Posted in Health, news

ESPN reporter suspended for rant now claims vision disorder. What is CSR?

Britt McHenry, an ESPN reporter, claims her vision might be permanently damaged from stress after her rant was caught on video and went viral last year.

McHenry, 30 years old, revealed in an interview to Marie Claire, that she’s been battling an eye condition called CSR, Central Serious Retinopathy, since that time.  The video surfaced in April 2015 of the reporter mocking an Advanced Towing employee, Gina Michelle, in response to her vehicle being impounded. The video went viral, displaying McHenry’s anger, language, and insults directed at the employee’s dental status, weight and employment.  Within hours, she posted an apology describing, “In an intense and stressful moment, I allowed my emotions to get the best of me and said some insulting and regrettable things”.  ESPN eventually suspended her for a week.

In the reporter’s recent interview, we learned that subsequently she received threats and needed to take on additional security.  However, medically it appeared to take its toll as she began having blurry vision in her right eye.  Her retinal specialist diagnosed her with CSR, Central Serous Retinopathy.  She states she originally took oral medication but now requires injections in her eye.  She states, “I could no longer see clearly; everything was a blur. I went to a retinal specialist, who diagnosed me with CSR, a condition in which vision is impaired, often due to trauma or extreme stress. Neither medication nor time helped alleviate the problem. I had no choice but to start a series of injections directly into my eye to try to regain my vision and prevent further damage. The first time I watched the needle approach my eye (yes, you’re awake for this!), I broke down, halting the process until I could regain my composure. I was a wreck, not so much because of the injection, but because of what had brought me to that point.”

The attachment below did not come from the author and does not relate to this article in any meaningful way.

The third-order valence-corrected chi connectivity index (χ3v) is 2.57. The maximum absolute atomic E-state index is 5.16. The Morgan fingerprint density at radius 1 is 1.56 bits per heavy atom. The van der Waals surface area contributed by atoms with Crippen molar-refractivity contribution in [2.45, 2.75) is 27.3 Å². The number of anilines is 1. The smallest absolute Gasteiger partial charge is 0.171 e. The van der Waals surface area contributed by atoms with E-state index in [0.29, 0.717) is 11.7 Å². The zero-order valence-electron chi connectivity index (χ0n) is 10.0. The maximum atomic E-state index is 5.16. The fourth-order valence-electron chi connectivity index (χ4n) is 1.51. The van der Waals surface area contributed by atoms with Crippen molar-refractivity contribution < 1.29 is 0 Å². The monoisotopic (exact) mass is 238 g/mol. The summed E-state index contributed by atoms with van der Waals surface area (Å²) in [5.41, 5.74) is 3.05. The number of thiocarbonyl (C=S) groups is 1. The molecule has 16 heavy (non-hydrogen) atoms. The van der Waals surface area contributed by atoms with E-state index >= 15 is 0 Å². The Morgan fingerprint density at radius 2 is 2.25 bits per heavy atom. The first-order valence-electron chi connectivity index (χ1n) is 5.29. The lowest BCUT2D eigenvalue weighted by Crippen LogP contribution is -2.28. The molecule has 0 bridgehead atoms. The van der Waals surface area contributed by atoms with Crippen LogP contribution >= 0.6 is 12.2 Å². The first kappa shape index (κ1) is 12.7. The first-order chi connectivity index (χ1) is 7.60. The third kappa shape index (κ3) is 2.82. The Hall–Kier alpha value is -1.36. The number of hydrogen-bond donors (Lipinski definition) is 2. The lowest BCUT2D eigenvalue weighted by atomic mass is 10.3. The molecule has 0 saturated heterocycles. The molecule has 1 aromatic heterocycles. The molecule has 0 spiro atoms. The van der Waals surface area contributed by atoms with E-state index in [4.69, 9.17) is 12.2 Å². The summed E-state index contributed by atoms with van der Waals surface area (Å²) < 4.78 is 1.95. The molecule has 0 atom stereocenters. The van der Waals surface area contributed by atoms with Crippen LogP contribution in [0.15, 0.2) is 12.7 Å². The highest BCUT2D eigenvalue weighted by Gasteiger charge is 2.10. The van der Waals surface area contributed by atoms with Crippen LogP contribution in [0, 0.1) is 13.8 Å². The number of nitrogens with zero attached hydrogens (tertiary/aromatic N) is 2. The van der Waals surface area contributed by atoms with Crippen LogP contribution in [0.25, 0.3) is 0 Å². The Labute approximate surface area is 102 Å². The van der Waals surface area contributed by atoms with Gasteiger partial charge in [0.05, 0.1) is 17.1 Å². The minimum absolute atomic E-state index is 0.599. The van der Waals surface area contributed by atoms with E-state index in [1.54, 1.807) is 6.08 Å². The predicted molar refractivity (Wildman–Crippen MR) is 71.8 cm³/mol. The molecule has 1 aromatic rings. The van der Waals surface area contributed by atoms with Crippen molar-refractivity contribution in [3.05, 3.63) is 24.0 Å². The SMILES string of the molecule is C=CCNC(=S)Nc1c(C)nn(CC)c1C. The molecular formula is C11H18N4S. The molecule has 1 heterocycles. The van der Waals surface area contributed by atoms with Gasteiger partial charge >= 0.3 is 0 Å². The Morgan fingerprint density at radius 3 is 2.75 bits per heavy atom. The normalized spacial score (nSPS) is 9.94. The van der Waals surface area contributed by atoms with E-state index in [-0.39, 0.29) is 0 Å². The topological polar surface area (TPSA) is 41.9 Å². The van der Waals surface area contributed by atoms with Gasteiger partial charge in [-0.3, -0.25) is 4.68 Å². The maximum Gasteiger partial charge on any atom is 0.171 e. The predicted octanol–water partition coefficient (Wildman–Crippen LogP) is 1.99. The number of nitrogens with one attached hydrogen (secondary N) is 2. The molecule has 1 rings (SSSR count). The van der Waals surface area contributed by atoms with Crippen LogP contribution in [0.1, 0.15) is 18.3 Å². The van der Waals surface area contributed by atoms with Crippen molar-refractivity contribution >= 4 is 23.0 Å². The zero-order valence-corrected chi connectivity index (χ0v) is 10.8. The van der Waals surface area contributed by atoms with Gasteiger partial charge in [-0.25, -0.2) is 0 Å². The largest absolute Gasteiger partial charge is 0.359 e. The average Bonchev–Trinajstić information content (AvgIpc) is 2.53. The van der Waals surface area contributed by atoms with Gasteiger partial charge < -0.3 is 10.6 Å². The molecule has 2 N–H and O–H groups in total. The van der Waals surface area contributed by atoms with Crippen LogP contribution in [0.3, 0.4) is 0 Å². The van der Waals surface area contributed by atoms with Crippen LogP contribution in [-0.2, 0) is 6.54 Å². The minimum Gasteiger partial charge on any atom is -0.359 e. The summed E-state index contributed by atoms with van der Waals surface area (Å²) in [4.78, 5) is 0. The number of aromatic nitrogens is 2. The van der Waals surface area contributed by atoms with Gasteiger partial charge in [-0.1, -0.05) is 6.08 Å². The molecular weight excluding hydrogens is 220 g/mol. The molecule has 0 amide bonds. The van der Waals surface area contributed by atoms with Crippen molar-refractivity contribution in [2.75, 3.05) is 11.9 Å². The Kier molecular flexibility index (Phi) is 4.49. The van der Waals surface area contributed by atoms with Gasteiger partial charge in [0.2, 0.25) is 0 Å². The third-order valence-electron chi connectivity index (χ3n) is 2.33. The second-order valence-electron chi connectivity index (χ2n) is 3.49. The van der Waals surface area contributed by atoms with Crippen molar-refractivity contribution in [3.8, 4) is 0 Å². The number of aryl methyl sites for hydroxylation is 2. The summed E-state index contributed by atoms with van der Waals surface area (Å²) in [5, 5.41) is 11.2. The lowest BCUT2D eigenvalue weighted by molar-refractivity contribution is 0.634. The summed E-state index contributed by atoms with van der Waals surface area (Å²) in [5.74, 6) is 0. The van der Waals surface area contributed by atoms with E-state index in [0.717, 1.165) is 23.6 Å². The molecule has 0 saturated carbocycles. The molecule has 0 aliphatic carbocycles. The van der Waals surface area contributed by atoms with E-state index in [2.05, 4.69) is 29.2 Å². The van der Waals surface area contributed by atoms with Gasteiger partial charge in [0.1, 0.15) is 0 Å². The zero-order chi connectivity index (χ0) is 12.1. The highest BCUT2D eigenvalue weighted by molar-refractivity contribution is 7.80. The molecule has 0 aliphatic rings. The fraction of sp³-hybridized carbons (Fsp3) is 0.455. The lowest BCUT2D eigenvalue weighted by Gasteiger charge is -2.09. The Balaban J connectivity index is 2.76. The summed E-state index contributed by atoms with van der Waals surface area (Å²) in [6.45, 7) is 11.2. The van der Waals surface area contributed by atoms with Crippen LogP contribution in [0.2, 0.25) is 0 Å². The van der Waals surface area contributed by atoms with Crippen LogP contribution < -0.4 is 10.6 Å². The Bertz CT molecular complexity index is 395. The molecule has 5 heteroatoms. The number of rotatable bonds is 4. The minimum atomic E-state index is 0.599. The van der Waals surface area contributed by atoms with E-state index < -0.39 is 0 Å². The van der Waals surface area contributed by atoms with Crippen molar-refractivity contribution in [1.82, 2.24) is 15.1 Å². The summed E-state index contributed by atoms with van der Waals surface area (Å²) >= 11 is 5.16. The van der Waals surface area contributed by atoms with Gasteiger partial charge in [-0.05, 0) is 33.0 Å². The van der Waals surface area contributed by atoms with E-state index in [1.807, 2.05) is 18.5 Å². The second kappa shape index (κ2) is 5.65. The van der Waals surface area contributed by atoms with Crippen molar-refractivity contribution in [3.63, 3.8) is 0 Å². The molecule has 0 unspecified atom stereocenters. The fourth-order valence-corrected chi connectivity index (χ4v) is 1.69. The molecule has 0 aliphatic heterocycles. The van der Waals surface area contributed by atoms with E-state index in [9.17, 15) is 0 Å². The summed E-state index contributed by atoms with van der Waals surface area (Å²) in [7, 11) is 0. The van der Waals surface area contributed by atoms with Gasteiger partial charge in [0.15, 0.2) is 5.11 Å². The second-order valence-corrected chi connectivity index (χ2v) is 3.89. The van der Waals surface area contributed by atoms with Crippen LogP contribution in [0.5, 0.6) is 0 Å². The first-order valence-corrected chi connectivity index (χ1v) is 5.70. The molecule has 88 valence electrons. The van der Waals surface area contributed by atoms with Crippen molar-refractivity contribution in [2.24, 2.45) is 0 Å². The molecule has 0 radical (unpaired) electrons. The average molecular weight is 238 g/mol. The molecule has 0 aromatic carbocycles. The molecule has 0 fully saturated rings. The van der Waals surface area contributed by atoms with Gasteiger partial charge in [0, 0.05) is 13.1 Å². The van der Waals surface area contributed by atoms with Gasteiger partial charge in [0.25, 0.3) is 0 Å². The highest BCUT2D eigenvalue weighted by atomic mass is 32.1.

So what is CSR?

Central serous retinopathy (CSR) is a buildup of fluid underneath the retina.  Serous fluid is the clear, transparent fluid that is seen with many wounds that are not infected.  Its solution is made up of water and proteins.  Serous fluid can build up in a variety of conditions, and with CSR, it builds up under the retina. Since the purpose of the retina is to collect the light that passes through and convert it into neurological signals the brain can read, the fluid buildup distorts the shape and thus distorts the image.

We do not know what causes CSR, though its believed high stress contributes to it.  Elevated cortisol levels which rise during stress may induce the swelling.  Moreover corticosteroid medication (used to reduce inflammation in many diseases) has also been implicated in causing CSR. For this reason we cannot treat the condition with steroids.  Usually the vision restores in 3-4 months but could take a year.  Although Britt McHenry didn’t specify which oral medication she took, some specialists treat CSR with acetazolamide, a diuretic used to treat glaucoma, motion sickness and fluid retention.

If the serous fluid continues to leak behind the retina, laser therapy can be instituted.   This unfortunately can run the risk of retinal scarring, worsening vision.  Injections of Avastin (bevacizumab), have shown some success, and may be the treatment McHenry was referring to.  Avastin is used to treat many types of cancer by reducing blood vessel growth.  It can also be used in a variety of ophthalmic conditions in which the retina can be damaged by an overgrowth of blood vessels.

CSR can lead to permanent visual impairment, but again its uncommon.  Even though stress can be a huge factor, elevated blood pressure or stimulants such as caffeine can be culprits as well.

Daliah Wachs, MD, FAAFP is a nationally syndicated radio personality on GCN Network and Board Certified Family Physician



Nationally Syndicated Radio Host, Board Certified Family Medicine Physician, Assistant Professor Touro University Nevada

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